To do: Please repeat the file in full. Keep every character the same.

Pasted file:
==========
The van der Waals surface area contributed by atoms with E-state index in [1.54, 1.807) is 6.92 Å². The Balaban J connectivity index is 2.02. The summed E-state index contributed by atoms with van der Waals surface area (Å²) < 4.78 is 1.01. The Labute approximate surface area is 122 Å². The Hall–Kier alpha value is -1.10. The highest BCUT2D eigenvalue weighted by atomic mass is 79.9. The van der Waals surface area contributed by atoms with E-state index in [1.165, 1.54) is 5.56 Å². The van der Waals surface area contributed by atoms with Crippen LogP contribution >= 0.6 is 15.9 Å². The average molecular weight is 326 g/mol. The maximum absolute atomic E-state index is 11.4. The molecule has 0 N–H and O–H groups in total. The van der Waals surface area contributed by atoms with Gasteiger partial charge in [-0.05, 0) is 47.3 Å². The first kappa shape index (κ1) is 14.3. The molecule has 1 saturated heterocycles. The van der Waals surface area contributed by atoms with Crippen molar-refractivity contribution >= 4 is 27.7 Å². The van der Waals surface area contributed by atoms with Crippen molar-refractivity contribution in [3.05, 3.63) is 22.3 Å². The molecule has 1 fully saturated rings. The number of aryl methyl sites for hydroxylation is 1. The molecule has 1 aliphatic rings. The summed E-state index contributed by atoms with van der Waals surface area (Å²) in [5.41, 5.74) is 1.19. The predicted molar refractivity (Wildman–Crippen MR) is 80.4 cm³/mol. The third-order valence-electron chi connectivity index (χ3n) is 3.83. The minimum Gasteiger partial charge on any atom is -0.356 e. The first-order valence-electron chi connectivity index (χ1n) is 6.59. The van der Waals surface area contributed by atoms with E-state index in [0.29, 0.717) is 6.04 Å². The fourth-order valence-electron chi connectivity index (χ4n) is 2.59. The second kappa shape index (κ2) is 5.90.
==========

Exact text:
The van der Waals surface area contributed by atoms with E-state index in [1.54, 1.807) is 6.92 Å². The Balaban J connectivity index is 2.02. The summed E-state index contributed by atoms with van der Waals surface area (Å²) < 4.78 is 1.01. The Labute approximate surface area is 122 Å². The Hall–Kier alpha value is -1.10. The highest BCUT2D eigenvalue weighted by atomic mass is 79.9. The van der Waals surface area contributed by atoms with E-state index in [1.165, 1.54) is 5.56 Å². The van der Waals surface area contributed by atoms with Crippen LogP contribution >= 0.6 is 15.9 Å². The average molecular weight is 326 g/mol. The maximum absolute atomic E-state index is 11.4. The molecule has 0 N–H and O–H groups in total. The van der Waals surface area contributed by atoms with Gasteiger partial charge in [-0.05, 0) is 47.3 Å². The first kappa shape index (κ1) is 14.3. The molecule has 1 saturated heterocycles. The van der Waals surface area contributed by atoms with Crippen molar-refractivity contribution >= 4 is 27.7 Å². The van der Waals surface area contributed by atoms with Crippen molar-refractivity contribution in [3.05, 3.63) is 22.3 Å². The molecule has 1 fully saturated rings. The number of aryl methyl sites for hydroxylation is 1. The molecule has 1 aliphatic rings. The summed E-state index contributed by atoms with van der Waals surface area (Å²) in [5.41, 5.74) is 1.19. The predicted molar refractivity (Wildman–Crippen MR) is 80.4 cm³/mol. The third-order valence-electron chi connectivity index (χ3n) is 3.83. The minimum Gasteiger partial charge on any atom is -0.356 e. The first-order valence-electron chi connectivity index (χ1n) is 6.59. The van der Waals surface area contributed by atoms with E-state index in [0.29, 0.717) is 6.04 Å². The fourth-order valence-electron chi connectivity index (χ4n) is 2.59. The second kappa shape index (κ2) is 5.90.